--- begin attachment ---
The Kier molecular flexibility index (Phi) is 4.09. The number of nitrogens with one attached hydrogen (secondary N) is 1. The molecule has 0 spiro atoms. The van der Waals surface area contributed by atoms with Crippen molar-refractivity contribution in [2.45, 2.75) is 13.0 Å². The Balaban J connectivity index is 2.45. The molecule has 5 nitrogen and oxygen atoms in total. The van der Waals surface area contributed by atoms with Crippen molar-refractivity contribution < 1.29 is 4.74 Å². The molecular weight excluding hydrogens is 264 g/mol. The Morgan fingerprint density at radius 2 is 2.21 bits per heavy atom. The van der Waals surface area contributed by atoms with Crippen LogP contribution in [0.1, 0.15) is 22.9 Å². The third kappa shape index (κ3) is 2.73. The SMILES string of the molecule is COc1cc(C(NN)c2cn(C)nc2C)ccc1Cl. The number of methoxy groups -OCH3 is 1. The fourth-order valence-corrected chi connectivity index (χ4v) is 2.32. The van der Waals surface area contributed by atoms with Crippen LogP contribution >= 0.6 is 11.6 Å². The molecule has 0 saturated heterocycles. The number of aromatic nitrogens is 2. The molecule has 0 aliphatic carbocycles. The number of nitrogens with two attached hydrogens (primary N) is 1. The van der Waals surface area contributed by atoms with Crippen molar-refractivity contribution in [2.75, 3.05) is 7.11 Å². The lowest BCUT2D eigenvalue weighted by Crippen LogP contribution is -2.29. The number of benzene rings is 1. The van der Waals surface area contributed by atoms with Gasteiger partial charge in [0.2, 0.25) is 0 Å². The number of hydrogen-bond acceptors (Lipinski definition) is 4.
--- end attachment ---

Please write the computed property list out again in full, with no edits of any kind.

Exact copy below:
The Kier molecular flexibility index (Phi) is 4.09. The number of nitrogens with one attached hydrogen (secondary N) is 1. The molecule has 0 spiro atoms. The van der Waals surface area contributed by atoms with Crippen molar-refractivity contribution in [2.45, 2.75) is 13.0 Å². The Balaban J connectivity index is 2.45. The molecule has 5 nitrogen and oxygen atoms in total. The van der Waals surface area contributed by atoms with Crippen molar-refractivity contribution < 1.29 is 4.74 Å². The molecular weight excluding hydrogens is 264 g/mol. The Morgan fingerprint density at radius 2 is 2.21 bits per heavy atom. The van der Waals surface area contributed by atoms with Crippen LogP contribution in [0.1, 0.15) is 22.9 Å². The third kappa shape index (κ3) is 2.73. The SMILES string of the molecule is COc1cc(C(NN)c2cn(C)nc2C)ccc1Cl. The number of methoxy groups -OCH3 is 1. The fourth-order valence-corrected chi connectivity index (χ4v) is 2.32. The van der Waals surface area contributed by atoms with Crippen LogP contribution >= 0.6 is 11.6 Å². The molecule has 0 saturated heterocycles. The number of aromatic nitrogens is 2. The molecule has 0 aliphatic carbocycles. The number of nitrogens with two attached hydrogens (primary N) is 1. The van der Waals surface area contributed by atoms with Crippen molar-refractivity contribution in [2.75, 3.05) is 7.11 Å². The lowest BCUT2D eigenvalue weighted by Crippen LogP contribution is -2.29. The number of benzene rings is 1. The van der Waals surface area contributed by atoms with Gasteiger partial charge in [0.2, 0.25) is 0 Å². The number of hydrogen-bond acceptors (Lipinski definition) is 4.